Name: Nick Scroxton Nick Scroxton & a colleague at drill site in Liang Luar Cave

Position: PhD Student

Research School of Earth Sciences

Australian National University

Area of study: Paleoclimatology (The study of past climates)

Project: Pleistocene Climate & Volcanism in the Indonesian Archipelago as recorded in the speleothem climatic archive.

What does that mean?

I study speleothems, they’re cave deposits such as stalagmites, stalactites and flowstones. Actually, stalactites are pretty rubbish at recording climate and would be a real pain to collect from the ceiling, so I mainly work on stalagmites, the ones that grow up.

Each layer of a stalagmite builds up as it precipitates out of ground water, each falling drop contributing to a tiny layer of calcium carbonate. Each layer of this calcium carbonate also contains lots of different elements, which vary as the conditions in and out of the cave change. Using fancy machines with flashing lights and bits that go beep (or a mass spectrometer as serious scientists like to call them) I can analyse this changing chemical composition through each layer, therefore telling me what conditions were like in and above the cave when that layer formed. Simple eh!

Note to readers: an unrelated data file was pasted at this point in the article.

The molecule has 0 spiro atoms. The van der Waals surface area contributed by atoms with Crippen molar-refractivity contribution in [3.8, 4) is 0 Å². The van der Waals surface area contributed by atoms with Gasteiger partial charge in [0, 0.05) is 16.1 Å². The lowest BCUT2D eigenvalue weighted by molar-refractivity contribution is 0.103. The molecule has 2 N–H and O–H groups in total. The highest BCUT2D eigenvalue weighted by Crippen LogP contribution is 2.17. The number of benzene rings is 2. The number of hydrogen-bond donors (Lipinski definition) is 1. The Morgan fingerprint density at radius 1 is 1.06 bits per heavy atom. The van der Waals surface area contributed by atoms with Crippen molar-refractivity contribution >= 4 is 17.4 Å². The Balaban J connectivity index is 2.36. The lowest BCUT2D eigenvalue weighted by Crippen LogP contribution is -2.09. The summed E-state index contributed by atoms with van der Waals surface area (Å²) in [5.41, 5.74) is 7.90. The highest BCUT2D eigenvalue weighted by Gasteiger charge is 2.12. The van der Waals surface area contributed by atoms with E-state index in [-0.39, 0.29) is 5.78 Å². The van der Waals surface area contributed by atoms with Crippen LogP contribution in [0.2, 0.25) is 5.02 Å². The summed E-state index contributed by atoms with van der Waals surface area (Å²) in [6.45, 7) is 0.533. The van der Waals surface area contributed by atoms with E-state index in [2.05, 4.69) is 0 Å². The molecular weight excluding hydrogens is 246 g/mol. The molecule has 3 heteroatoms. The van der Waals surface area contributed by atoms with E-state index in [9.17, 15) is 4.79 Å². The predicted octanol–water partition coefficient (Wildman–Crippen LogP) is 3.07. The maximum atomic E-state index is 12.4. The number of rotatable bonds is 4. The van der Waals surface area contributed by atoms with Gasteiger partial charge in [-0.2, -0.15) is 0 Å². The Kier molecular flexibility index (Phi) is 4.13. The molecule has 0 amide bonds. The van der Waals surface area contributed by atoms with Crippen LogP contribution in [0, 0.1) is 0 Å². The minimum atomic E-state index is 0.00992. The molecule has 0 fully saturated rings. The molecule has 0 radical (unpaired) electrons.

My stalagmites are from the island of Flores in Indonesia, and they date to between 10,000 and 50,000 years old. My work focuses mainly on working out what was happening to the vegetation above the cave, what was happening to the monsoonal rainfall, and also checking to see when there were any big volcanic eruptions going on.

How did I get here?

Urm, I used to really like Dinosaurs! And volcanoes, and earthquakes and hurricanes and all sorts of natural disasters and planets and space – the kinds of things that all young boys around seven enjoy. Then I forgot about them. Years later I found myself studying Geography and a few sciences and maths at school and wondering what degree I should be taking. I almost went with Physics. Then I found Geology, it was everything I liked about Geography, and everything I was good at (science), plus it had all those things I used to really like in it too.

So I did a degree in Geology at Oxford in the UK. After three years I was ready to get out, bored of studying. But I did my fourth year and found myself accidentally doing a climate related project, doing real science and real research in a lab. It was so much fun I decided to carry on. I checked out a few places, concluding that going abroad would be fun. Thanks to a little emotional blackmail as well as the seemingly stupid idea of turning down a place in Barcelona I found myself in Canberra at the ANU.

Where will I go?

This is the kind of question my parents ask, and lots of people older than me – as well as some younger who feel as if life should be planned out. If I had a plan as to what I wanted to do with my life, it wouldn’t have been this. But at each point in life I’ve taken the option that seemed like the most fun and I’m having a great time doing so. Where next? I won’t pretend to have plans as to what to do after my PhD. I think I’d like to stay in science, as an academic, or maybe something like Risk Management. Or it could be something completely different.